Author: R.A. Lafferty, introduction by Andrew Ferguson –
Publisher: Tantor –
Genre: Science-Fiction, New Wave –
Overall rating: 5/5 –
Writing: 5/5 –
Duration: 6:34 (short or medium) –
Narrator: Matthew Waterson –
Narrator/performance: 4/5 –
Impressions: 4/5 –
Performance errors: 1/5 –
Complexity/reading level: 5/5 –
This is another book taken out from my shelf by the mobile app, to my strong objections and this time without any explanation… It is an example of an interesting project. The book was originally published in 1968 while the audio was recorded with an informed introduction – in 2019.
The book is original under any standard. One of the reasons it is possible to follow its surrealist plot is the fact that the main character is supposed to be a fictionalized historical figure, Thomas More, who in the book is quite sane as opposed to his surroundings. The Wikipedia categorized the novel as New Wave science-fiction. The book contains several highly intriguing ideas such as the people who wish to be sick and miserable when the choice of happiness and contentment is always open to them and remains easily attainable.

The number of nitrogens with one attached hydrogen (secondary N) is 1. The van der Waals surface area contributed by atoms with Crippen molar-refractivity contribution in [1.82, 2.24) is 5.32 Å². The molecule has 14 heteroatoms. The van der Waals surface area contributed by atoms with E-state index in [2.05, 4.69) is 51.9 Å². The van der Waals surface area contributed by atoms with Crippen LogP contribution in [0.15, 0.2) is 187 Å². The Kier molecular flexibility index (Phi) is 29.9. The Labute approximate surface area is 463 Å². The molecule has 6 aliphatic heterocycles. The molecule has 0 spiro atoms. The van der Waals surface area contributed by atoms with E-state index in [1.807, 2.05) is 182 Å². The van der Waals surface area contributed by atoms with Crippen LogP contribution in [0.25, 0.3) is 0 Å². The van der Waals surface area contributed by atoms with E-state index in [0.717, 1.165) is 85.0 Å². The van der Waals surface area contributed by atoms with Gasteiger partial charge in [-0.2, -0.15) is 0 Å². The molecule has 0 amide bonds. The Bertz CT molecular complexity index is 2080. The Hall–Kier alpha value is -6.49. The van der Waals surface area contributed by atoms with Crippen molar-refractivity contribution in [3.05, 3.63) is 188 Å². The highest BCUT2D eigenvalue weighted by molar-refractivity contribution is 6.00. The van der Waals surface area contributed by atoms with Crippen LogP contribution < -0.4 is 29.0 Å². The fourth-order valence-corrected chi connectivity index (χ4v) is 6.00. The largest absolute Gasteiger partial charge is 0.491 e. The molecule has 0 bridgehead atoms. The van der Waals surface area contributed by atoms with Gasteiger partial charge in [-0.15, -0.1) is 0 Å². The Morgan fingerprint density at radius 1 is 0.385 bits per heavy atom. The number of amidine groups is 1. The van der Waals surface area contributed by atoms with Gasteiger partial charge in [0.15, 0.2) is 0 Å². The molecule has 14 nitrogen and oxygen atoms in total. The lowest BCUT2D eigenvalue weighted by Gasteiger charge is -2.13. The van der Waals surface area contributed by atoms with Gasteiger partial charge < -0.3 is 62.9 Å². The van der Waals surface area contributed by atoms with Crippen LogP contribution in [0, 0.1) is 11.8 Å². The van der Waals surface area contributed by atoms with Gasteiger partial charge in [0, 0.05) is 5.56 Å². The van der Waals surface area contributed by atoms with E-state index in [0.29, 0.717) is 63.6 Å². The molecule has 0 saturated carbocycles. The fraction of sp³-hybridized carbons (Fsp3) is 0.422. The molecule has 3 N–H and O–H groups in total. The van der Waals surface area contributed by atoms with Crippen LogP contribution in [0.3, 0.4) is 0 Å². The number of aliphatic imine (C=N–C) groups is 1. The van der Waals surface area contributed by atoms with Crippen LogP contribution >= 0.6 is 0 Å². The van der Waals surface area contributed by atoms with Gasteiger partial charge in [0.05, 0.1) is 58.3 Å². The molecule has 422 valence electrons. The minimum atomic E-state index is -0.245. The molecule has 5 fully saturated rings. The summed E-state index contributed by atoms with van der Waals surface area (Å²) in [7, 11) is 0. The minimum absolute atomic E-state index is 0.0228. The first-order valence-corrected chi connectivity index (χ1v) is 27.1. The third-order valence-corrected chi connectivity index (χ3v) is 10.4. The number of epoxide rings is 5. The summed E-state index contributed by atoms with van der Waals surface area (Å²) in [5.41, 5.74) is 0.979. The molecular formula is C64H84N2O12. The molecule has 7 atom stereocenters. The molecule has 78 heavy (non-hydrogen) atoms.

The author played with several ideas, probably asking himself how unlimited power affects the human condition, understood somewhat mystically and vaguely. The image produced brings to mind images of the Apocalypse – as in a painting by Hieronymus Bosch but only if the master could imagine a world dominated by machines. The language Lafferty used is skillful but quite demanding to a contemporary listener.
One of the stronger impressions the book leaves behind is how it makes the reader care about an utterly outlandish story. It maintains and gradually raises tension, engages until the last moment, up until its thrilling ending. I read it quite a while ago but I think that it may be a story about dignity, being alive and preserving simple yet wholesome identity. It may also be about something completely different, the book contains quite an array of elements.
The novel would certainly be appreciated by admirers of Stanisław Lem and Isaac Asimov. The audio rendition is rather conservative yet I found if also quite captivating.
I liked the cover, simple yet original. The use of slanted titles is rather uncommon in book covers but it does the job here. The cover reminds of a particular era and the effect is welcome.